Stirling Cycle engines

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Stirling Cycle engines

Anybody ever mess around with a Stirling cycle engine? My grandfather gave me one that is over 40 years old, but it doesn't appear to run anymore. I cleaned it up today and gave it some fresh lube, but it just couldn't get enough uumph to keep the flywheels spinning. I'd love to take it apart and try to fix it, but I can't figure out how to get at the internals.

Here's a couple pictures:

http://vader.inow.com/~drbob/temp/engine/top.jpg
http://vader.inow.com/~drbob/temp/engine/side.jpg
http://vader.inow.com/~drbob/temp/engine/flame.jpg

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Not sure if this will help, b

Not sure if this will help, but hackaday had an article on building your own Stirling engine out of soda cans. Probably won't give you any info as to how to fix your specific engine, but should provide some nice primer info on how the contraption works:

http://www.hackaday.com/entry/1234000750073459/

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this may be marginally helpful

About all I remember about Stirling engines is that they are based on the heating of air to operate, and can require very small temperature differentials to operate. It's one of those things that I'll love to get some time to tinker with (I do some machinist work at home). Anyway, that's not the helpful part- take a gander at Lindsay Publications (lindsaybks.com) They've got several books on stirling engines- from design on up. At the very least you might see a discussion of a similar design and get some ideas. Failing that, I work at an engineering university and might be able to find some references, should you like.

mike

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possibility

Someone from another forum I post on once used the exact same model engine I have and he suggested the timing might be off. I'm going to rotate it 180° and see if that helps.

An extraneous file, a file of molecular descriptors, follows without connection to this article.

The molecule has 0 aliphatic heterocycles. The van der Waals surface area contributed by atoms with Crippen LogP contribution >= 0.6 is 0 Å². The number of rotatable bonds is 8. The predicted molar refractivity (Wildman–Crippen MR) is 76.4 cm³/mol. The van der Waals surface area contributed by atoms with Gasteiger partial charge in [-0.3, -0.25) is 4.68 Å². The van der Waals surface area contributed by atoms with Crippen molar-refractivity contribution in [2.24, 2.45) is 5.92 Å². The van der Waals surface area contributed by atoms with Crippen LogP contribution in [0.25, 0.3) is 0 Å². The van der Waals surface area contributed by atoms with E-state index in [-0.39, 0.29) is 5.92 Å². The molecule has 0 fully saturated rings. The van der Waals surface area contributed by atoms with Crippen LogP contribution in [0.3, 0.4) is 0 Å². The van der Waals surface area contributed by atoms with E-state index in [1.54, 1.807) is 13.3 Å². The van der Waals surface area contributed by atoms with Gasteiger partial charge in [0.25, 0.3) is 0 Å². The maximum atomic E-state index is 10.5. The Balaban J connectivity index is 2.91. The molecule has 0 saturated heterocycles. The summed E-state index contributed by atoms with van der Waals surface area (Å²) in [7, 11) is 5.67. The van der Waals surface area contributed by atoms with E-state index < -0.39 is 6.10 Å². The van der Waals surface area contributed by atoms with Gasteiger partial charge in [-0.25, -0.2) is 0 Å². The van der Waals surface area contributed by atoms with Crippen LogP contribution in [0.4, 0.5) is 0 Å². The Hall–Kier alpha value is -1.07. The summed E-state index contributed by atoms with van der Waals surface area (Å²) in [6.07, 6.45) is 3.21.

I would like to know more history about this enginge in particular. The box has a return address for a place called "Solar Engines" that no longer exists.

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maybe this helps...

Dr. Bob,
I just did a quick google.. which I'm sure you've done, and turned up that Solar Engines is now a division of a company called PM Research Inc. They have a webpage and catalog and list something called their "original" solar engine. Perhaps this is it, it looks a lot like your pictures. Here's the link:

http://www.pmresearchinc.com/store/customer/home.php?cat=5

Hope this is it! Looks really cool...

Mike

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That's it exactly! Saweet!

That's it exactly! Saweet! Thanks.

PS: Dr. Bob sucks at Google

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excellent!

I'm glad that turned out to be the right one! Lemme know if you need any engineering literature. Smile

Mike

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I did some more work on it, b

I did some more work on it, but I still can't get it to run. It's trying real hard now, but jsut won't get there. I need to find a way to take it apart.

I think I will write to the manufacturer and see if they have any advice.

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That's a neat little toy you